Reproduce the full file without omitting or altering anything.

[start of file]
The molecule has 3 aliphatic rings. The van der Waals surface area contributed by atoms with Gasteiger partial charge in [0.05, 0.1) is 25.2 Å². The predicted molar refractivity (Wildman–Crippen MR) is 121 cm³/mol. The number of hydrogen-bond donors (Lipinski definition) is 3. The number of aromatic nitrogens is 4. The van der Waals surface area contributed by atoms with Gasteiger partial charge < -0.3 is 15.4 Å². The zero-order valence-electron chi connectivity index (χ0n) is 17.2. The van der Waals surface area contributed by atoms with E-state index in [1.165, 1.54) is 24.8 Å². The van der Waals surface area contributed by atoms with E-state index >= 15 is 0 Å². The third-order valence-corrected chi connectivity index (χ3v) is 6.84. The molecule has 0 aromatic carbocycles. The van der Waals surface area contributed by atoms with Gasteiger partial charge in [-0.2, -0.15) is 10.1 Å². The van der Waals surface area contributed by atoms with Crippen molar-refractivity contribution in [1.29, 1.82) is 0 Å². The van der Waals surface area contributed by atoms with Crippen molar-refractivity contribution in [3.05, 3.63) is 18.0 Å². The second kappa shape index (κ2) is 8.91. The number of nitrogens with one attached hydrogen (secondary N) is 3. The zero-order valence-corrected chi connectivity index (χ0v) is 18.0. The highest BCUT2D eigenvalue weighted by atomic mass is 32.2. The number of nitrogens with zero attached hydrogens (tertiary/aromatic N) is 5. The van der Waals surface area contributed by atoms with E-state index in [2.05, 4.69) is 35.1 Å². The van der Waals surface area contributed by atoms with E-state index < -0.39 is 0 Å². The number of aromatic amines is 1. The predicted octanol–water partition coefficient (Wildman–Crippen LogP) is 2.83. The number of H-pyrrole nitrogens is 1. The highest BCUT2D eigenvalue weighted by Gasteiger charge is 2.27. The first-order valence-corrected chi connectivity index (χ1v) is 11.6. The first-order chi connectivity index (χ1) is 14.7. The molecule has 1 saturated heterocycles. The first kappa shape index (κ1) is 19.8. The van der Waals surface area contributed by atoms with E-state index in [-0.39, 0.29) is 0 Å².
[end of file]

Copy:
The molecule has 3 aliphatic rings. The van der Waals surface area contributed by atoms with Gasteiger partial charge in [0.05, 0.1) is 25.2 Å². The predicted molar refractivity (Wildman–Crippen MR) is 121 cm³/mol. The number of hydrogen-bond donors (Lipinski definition) is 3. The number of aromatic nitrogens is 4. The van der Waals surface area contributed by atoms with Gasteiger partial charge < -0.3 is 15.4 Å². The zero-order valence-electron chi connectivity index (χ0n) is 17.2. The van der Waals surface area contributed by atoms with E-state index in [1.165, 1.54) is 24.8 Å². The van der Waals surface area contributed by atoms with E-state index >= 15 is 0 Å². The third-order valence-corrected chi connectivity index (χ3v) is 6.84. The molecule has 0 aromatic carbocycles. The van der Waals surface area contributed by atoms with Gasteiger partial charge in [-0.2, -0.15) is 10.1 Å². The van der Waals surface area contributed by atoms with Crippen molar-refractivity contribution in [1.29, 1.82) is 0 Å². The van der Waals surface area contributed by atoms with Crippen molar-refractivity contribution in [3.05, 3.63) is 18.0 Å². The second kappa shape index (κ2) is 8.91. The number of nitrogens with one attached hydrogen (secondary N) is 3. The zero-order valence-corrected chi connectivity index (χ0v) is 18.0. The highest BCUT2D eigenvalue weighted by atomic mass is 32.2. The number of nitrogens with zero attached hydrogens (tertiary/aromatic N) is 5. The van der Waals surface area contributed by atoms with E-state index in [2.05, 4.69) is 35.1 Å². The van der Waals surface area contributed by atoms with E-state index < -0.39 is 0 Å². The number of aromatic amines is 1. The predicted octanol–water partition coefficient (Wildman–Crippen LogP) is 2.83. The number of H-pyrrole nitrogens is 1. The highest BCUT2D eigenvalue weighted by Gasteiger charge is 2.27. The first-order valence-corrected chi connectivity index (χ1v) is 11.6. The first-order chi connectivity index (χ1) is 14.7. The molecule has 1 saturated heterocycles. The first kappa shape index (κ1) is 19.8. The van der Waals surface area contributed by atoms with E-state index in [-0.39, 0.29) is 0 Å².